Space

May 31, 2012

Sierra Nevada’s Dream Chaser hits captive-carry milestone

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This drawing illustrates Sierra Nevada’s Dream Chaser space-access vehicle attached to the International Space Station.

Future free flight tests of Sierra Nevada Corporation’s Space Systems division’s Dream Chaser space-access vehicle at NASA’s Dryden Flight Research Center, Edwards, Calif., have moved a step closer, following the firm’s completion of a captive-carry flight test of its full-scale prototype orbital crew vehicle May 29 in Colorado.

During the risk-reduction captive-carry test, the Dream Chaser was carried aloft under a large helicopter near the Rocky Mountain Metropolitan Airport in Jefferson County, Colo., to verify proper aerodynamic flight performance that will aid planned free-flight testing at NASA Dryden later this year.

The captive carry flight followed by just a few days the completion of four other development milestones for the Dream Chaser vehicle being developed by SNC Space Systems under NASA’s Commercial Crew Development Round 2 program.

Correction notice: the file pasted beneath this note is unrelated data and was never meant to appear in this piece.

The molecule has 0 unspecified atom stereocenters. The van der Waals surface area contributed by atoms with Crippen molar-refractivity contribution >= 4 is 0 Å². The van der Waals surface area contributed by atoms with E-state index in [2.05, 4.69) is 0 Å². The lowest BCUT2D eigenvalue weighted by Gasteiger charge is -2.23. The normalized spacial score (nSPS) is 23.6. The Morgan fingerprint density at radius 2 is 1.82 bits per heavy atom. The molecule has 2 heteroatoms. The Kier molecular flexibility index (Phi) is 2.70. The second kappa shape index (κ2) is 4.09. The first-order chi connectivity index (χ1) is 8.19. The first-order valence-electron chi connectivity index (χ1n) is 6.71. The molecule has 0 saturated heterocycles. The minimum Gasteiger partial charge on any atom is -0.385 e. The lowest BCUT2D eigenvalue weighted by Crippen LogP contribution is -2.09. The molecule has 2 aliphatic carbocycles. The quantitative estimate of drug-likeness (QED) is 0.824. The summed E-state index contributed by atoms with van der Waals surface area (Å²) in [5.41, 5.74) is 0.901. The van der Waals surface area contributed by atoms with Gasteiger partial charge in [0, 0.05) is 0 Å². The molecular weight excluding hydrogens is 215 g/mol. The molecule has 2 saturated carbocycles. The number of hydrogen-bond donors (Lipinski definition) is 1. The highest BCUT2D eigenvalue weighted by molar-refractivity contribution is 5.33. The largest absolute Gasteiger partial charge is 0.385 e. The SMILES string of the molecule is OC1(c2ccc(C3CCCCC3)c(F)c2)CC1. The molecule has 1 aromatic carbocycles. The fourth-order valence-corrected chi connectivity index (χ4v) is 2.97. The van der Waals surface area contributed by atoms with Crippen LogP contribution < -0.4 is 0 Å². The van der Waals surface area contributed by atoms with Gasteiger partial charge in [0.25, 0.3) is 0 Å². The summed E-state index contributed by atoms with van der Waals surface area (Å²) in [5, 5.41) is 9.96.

Sierra Nevada Space Systems’ Dream Chaser prototype space-access vehicle dangled from a sling suspended from a large helicopter during a captive-carry flight test May 29.

The four Milestones included: Separation System Testing, Flight Article Main Landing Gear Drop Testing, Captive Carry Interface Testing, and a Captive Carry Flight Test Readiness Review.

Following the Captive Carry Flight Test Readiness Review May 24, SNC management approved proceeding with the first full-scale flight test of the Dream Chaser prototype flight test vehicle. During this risk reduction captive-carry test, the Dream Chaser was carried aloft under an Erickson Air-Crane helicopter to verify proper aerodynamic flight performance that will aid future free-flight testing.

SNC’s Dream Chaser, whose design is based on the NASA HL-20 lifting body design of the 1960s, is tentatively scheduled to be transported to NASA’s Dryden Flight Research Center at Edwards Air Force Base in Southern California in late August for its free-flight approach and landing tests that are tentatively slated to begin in early September.




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